While nothing can replace practice, I also found that taking the time to prepare a list of stories from my work history helped me organize it in a way that made it easier to apply the story to any question. To organize my stories I used a Google Sheet with the following format:

Recruiting, Critical Feedback, Cross functionalWhatsApp NativeWhatsApp integration was a high profile project with a fixed deadline at the end of the year. The goal of the project …Progress was impeded by layoffs and departures as the project was in its final sprints. I had to identify areas that needed to be completed, recruit appropriate talent from internal teams, onboard them to an unfamiliar project, and task out the work within the fixed deadline.Successfully recruited a team of engineers on top of existing recruitment efforts…

System Design Interview Preparation Link to heading

In the past I had struggled to adequately prepare for system design interviews. Since I didn’t know what to expect, I was at a loss as to how better prepare. When I came across Interviewing.io’s comprehensive guide to the System Design Interview it resonated deeply with me. The approach they describe has 3 steps with a clear progression from the requirements gathering stage through final design. Once I started practicing with this structured approach I was able to join System Design interviews with a clear idea of how I would approach the interview.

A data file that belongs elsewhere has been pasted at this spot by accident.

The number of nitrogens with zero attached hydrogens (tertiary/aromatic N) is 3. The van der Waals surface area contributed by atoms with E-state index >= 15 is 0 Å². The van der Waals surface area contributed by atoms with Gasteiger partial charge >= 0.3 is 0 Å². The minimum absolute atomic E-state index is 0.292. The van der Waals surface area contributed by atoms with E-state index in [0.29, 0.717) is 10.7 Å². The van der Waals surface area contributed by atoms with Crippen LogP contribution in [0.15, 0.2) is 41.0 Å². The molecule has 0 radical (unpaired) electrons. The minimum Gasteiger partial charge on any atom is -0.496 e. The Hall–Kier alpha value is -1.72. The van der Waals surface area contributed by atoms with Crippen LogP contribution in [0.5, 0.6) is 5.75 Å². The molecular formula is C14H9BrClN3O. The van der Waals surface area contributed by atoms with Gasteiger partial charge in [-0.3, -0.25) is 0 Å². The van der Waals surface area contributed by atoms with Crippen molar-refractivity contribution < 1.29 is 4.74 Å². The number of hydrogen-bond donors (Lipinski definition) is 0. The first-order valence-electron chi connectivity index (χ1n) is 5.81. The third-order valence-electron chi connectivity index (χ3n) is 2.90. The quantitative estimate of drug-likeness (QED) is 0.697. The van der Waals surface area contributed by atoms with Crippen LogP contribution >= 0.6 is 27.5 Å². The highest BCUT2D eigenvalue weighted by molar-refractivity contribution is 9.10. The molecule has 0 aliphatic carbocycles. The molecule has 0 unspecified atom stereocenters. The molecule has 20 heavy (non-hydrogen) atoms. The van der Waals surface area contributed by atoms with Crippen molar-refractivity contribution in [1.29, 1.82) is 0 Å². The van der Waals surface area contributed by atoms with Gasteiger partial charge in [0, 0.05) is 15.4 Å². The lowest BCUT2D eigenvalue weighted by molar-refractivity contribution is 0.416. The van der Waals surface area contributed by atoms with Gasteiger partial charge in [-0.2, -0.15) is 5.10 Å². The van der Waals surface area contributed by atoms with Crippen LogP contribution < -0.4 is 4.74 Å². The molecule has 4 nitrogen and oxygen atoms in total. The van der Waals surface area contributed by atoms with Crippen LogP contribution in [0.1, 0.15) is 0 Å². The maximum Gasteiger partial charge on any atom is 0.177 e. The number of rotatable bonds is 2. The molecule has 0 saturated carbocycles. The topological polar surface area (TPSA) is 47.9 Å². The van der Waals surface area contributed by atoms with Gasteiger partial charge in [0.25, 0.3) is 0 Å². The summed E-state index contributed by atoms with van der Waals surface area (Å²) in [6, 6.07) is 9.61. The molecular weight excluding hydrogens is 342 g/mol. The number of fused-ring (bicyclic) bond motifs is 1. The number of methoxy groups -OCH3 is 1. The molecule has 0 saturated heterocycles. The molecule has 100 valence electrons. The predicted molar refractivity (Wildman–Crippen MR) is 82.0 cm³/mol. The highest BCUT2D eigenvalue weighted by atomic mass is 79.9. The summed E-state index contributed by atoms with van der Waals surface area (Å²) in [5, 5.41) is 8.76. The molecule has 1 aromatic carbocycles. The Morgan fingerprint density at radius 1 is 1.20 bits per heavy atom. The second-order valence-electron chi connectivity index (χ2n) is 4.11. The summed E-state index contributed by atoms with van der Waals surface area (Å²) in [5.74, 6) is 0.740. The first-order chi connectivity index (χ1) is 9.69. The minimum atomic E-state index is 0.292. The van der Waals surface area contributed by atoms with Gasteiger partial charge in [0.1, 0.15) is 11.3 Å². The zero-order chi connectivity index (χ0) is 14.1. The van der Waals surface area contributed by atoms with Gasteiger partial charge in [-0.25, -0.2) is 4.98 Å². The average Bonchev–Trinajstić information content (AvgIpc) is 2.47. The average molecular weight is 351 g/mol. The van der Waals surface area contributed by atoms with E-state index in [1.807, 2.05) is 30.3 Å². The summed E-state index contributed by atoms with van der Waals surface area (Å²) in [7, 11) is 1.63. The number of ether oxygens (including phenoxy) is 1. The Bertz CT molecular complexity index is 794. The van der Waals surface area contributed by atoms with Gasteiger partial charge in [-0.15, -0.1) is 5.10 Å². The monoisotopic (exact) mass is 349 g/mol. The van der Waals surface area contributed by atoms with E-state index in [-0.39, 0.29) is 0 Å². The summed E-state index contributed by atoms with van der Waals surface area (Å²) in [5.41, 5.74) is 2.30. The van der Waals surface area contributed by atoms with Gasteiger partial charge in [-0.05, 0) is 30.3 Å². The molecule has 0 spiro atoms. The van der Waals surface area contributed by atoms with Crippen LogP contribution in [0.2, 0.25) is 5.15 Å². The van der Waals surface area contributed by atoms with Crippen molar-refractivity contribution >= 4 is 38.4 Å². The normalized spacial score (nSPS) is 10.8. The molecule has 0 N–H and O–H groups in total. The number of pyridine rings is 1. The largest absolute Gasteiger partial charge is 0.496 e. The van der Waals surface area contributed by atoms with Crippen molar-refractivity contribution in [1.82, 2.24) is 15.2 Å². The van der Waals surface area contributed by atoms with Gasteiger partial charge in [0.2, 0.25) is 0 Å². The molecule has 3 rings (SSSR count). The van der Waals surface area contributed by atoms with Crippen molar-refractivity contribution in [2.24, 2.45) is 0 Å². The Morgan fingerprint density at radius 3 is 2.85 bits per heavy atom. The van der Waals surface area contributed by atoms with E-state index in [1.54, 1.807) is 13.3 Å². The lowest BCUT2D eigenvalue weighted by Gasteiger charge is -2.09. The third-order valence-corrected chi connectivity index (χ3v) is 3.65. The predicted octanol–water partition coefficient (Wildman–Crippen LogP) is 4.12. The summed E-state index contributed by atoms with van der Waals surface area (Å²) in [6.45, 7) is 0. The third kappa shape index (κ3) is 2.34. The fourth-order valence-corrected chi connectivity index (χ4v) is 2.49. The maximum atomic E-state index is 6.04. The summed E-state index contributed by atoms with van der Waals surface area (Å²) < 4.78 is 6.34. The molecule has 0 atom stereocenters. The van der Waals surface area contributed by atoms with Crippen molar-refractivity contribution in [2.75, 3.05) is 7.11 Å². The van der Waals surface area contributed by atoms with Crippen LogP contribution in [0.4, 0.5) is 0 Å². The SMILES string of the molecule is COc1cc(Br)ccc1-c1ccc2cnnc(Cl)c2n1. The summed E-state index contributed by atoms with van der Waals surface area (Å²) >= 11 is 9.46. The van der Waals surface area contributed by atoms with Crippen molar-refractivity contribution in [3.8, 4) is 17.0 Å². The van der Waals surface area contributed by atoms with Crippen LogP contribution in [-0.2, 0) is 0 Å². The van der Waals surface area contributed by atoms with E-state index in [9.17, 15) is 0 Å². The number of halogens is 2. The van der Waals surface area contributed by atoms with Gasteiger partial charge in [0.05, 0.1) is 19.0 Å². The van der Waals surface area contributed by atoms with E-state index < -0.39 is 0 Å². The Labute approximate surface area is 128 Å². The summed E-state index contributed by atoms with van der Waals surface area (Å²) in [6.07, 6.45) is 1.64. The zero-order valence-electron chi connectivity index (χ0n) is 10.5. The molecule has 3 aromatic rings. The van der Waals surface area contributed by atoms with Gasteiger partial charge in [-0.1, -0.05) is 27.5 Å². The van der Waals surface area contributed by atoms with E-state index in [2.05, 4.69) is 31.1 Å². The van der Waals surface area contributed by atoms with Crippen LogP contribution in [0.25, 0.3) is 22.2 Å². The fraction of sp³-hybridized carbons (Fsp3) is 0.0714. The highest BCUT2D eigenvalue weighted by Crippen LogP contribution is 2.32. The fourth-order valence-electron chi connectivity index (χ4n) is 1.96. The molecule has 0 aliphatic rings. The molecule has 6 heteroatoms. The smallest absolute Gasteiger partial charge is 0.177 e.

General advice - Be personable! Link to heading

This advice takes a few forms:

  • Start off on a good note. Remember, your interviewer is human too. They might have had a long day, so a light-hearted joke or a casual question about the weather can set a positive tone.
  • Be mindful of your interviewer’s time. I once referred someone to a role and when their interview slot came up they showed up 30 minutes late and didn’t apologize or let the recruiter know ahead of time. This is not ok! Make sure to show up early to your interviews and try to not drag the conversation on which may make your interviewer late for other job responsibilities.
  • Express genuine excitement for the role! Use the time at the end of each interview round to ask the interviewer some reverse questions and learn more about the company, team and role.
  • Send followup emails after each interview round thanking the recruiter and the team for their time and giving them some feedback on what you learnt during the interviews. While this isn’t required, I found that it helps sets the tone for follow up conversations with the recruiter about the role.

Conclusion Link to heading

Navigating the job search journey can often feel overwhelming, but armed with the right resources and strategies, you can transform this challenge into an opportunity for growth and success. From crafting a standout resume to mastering the art of salary negotiation, every step you take is a move towards your ideal career. Remember, preparation is key—whether it’s preparing for behavioral questions or system design interviews. And never underestimate the power of being personable; it’s often the small gestures and genuine enthusiasm that leave a lasting impression.

As you embark on or continue your job search, use these tips and resources to guide you. Whether you’re a recent graduate or an experienced professional, remember that perseverance, a positive attitude, and a strategic approach can make a significant difference. Good luck on your journey, and may each application, interview, and negotiation bring you closer to the job of your dreams!